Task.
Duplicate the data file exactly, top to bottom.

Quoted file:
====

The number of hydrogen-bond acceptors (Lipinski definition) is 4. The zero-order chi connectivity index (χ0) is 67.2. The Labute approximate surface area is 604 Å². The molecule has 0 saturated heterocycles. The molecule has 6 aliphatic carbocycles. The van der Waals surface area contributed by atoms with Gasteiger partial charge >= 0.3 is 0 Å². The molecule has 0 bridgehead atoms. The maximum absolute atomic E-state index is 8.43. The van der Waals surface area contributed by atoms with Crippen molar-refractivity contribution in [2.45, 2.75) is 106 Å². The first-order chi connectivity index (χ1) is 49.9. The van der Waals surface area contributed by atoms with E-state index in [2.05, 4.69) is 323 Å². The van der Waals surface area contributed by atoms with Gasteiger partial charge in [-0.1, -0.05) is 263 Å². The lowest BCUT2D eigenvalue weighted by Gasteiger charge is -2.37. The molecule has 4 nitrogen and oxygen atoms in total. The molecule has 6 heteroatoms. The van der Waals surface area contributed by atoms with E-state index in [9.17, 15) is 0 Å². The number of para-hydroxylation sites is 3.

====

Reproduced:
The number of hydrogen-bond acceptors (Lipinski definition) is 4. The zero-order chi connectivity index (χ0) is 67.2. The Labute approximate surface area is 604 Å². The molecule has 0 saturated heterocycles. The molecule has 6 aliphatic carbocycles. The van der Waals surface area contributed by atoms with Gasteiger partial charge >= 0.3 is 0 Å². The molecule has 0 bridgehead atoms. The maximum absolute atomic E-state index is 8.43. The van der Waals surface area contributed by atoms with Crippen molar-refractivity contribution in [2.45, 2.75) is 106 Å². The first-order chi connectivity index (χ1) is 49.9. The van der Waals surface area contributed by atoms with E-state index in [2.05, 4.69) is 323 Å². The van der Waals surface area contributed by atoms with Gasteiger partial charge in [-0.1, -0.05) is 263 Å². The lowest BCUT2D eigenvalue weighted by Gasteiger charge is -2.37. The molecule has 4 nitrogen and oxygen atoms in total. The molecule has 6 heteroatoms. The van der Waals surface area contributed by atoms with E-state index in [9.17, 15) is 0 Å². The number of para-hydroxylation sites is 3.